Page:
SPOKANE — Simplot expects the USDA to approve its new genetically enhanced Innate potato in the next 30 to 60 days, a company official says, and the company will begin test marketing the spud this winter.
Kerwin Bradley, J.R. Simplot Co. director of commercialization, told the Potato Association of America meeting that the company has a “few hundred” acres of Innate potatoes growing across the United States and Canada. Those potatoes will go into storage and then be sold into test markets over the winter. Volumes will expand for the 2015 crop, he said.
Simplot’s Innate program uses only genes from potatoes. Genes from wild and cultivated potatoes have been used to improve the “workhorse” varieties of potatoes in the industry, including Russet Burbank, Ranger Russet, Atlantic and Snowden.
The first generation of Innate potatoes has a silenced enzyme so they do not turn brown when cut and have less black spot bruising. They also have less of the amino acid that creates acrylamide, a chemical which may be linked to cancer when cooked. The overall acrylamide reduction is 50-80 percent, he said.
Innate potatoes will be largely marketed into the fresh market for the next few years. The company will also market pre-cut Innate potatoes, which have a shelf life of up to 14 days and should garner much attention from the food service industry, Bradley said.
“For restaurants and other service operators who want the convenience, but also want a fresh potato, this solves it,” he said. “Why would you ever cut a potato in the back of a restaurant if you could have somebody cut it for you? This could be a game-changer for the industry.”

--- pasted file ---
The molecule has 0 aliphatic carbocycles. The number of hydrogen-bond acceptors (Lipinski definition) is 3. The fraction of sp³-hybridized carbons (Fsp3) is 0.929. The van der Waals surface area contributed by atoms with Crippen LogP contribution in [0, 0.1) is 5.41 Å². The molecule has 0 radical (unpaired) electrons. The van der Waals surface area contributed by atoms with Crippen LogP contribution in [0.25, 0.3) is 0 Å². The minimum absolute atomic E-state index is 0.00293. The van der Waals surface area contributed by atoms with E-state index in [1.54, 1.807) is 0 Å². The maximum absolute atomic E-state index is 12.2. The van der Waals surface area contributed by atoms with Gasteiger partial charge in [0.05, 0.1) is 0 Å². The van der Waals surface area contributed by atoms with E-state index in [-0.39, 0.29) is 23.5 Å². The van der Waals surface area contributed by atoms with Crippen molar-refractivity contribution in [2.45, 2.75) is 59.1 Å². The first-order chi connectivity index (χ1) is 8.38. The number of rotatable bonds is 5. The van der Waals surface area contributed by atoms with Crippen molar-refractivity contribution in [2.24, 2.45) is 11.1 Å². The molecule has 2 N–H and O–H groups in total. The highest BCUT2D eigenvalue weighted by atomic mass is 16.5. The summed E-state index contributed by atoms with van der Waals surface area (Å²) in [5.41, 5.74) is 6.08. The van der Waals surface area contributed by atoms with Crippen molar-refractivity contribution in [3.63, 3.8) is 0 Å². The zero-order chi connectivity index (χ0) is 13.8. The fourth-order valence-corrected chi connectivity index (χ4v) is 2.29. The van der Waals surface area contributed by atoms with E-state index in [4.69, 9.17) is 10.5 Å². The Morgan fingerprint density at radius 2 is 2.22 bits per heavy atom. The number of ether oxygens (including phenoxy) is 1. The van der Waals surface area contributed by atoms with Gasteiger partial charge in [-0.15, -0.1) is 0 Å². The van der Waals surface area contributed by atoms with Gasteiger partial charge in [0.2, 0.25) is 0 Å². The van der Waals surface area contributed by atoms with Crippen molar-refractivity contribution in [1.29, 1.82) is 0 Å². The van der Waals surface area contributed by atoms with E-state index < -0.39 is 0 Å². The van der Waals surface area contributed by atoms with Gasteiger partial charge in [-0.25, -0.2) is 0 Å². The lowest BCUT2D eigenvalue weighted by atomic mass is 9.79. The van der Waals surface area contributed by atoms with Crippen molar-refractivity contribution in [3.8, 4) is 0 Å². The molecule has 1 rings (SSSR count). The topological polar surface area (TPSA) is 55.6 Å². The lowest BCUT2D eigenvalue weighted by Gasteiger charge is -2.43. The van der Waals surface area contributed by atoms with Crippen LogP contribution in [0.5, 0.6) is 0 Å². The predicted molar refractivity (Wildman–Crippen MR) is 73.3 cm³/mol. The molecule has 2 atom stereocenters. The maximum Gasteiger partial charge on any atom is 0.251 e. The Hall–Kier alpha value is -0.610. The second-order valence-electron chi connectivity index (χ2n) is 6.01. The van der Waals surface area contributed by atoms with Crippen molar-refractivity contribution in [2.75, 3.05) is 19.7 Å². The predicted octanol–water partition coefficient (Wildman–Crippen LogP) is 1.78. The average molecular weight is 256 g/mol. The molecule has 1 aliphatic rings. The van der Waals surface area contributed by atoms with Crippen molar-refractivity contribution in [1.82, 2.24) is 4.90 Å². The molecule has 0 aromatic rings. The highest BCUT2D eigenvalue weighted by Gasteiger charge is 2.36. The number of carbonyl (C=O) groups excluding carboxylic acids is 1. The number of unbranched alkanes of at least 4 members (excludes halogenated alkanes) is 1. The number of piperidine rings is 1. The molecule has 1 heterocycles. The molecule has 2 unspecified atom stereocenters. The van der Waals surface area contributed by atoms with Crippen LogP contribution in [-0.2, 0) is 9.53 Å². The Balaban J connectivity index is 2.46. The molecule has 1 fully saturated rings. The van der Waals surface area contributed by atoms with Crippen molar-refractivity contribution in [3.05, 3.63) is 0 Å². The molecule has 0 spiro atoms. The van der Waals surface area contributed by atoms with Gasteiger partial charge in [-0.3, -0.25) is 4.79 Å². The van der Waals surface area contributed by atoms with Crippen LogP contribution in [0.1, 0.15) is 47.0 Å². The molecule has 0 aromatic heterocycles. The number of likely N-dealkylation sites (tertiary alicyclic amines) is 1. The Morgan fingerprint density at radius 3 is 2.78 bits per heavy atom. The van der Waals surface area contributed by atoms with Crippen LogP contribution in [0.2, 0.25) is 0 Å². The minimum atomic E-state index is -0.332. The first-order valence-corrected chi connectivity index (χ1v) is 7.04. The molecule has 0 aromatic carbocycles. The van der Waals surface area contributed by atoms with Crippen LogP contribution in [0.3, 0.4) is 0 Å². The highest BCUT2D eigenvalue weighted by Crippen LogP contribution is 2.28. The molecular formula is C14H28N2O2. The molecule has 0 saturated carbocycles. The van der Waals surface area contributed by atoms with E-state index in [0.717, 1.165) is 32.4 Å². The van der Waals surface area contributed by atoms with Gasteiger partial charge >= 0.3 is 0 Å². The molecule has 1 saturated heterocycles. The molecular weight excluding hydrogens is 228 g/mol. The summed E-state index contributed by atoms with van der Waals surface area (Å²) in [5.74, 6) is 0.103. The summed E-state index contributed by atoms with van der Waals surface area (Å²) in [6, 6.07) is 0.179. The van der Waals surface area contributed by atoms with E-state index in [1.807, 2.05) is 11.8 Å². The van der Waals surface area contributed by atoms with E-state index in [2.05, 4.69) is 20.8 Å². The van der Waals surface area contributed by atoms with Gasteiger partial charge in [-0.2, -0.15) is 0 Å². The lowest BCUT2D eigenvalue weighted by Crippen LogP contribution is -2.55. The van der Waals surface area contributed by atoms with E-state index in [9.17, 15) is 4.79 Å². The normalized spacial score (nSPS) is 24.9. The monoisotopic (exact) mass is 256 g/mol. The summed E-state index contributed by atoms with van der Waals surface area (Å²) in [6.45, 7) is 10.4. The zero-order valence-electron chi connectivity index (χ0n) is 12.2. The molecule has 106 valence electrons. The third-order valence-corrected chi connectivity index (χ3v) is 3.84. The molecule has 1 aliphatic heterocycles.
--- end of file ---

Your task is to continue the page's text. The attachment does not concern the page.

The second generation of Innate potatoes will also have late blight resistance, expanded storage and reduced sugar-related defects.
There will also be some use of Innate potatoes in processed, frozen, dehydrated and potato chip production, Bradley said.
Following approval by USDA and the Food and Drug Administration, Simplot expects approval from Japan and Canada for Innate potatoes in 2015, Bradley said. As soon as Simplot has USDA approval, it can file for approval in Mexico, and South Korea would follow, he said.
Bradley acknowledged that there’s still some discomfort in the industry for GMO potatoes following a failed attempt to introduce them 15 years ago. There are concerns about potential disruption of export trade or impacts on brands, he said.
“We have, with this all-potato gene strategy, tried to soften the introduction and risk around GMOs,” he said. “What we’ve found is that consumers differentiate these Innate potatoes from GMOs. GMO rejecters are still willing to purchase the products made from Innate potatoes.”
Consultant Joseph Guenthner, a professor emeritus at the University of Idaho, said Simplot will be closely watched by the industry, so they will be extra vigilant.
Guenthner said the Innate potato could turn around declining demand for potatoes.
“It’s going to bring to the market consumer attributes that are not there now and could not be achieved in a timely manner with conventional breeding,” Guenthner said. “In focus groups, we’ve heard consumers say they feel disgusted and cheated when they buy a bag of potatoes, peel them and see discoloration due to bruising or time after peeling.”
The Potato Association of America is a professional society whose members are involved in potato research, extension, production and use.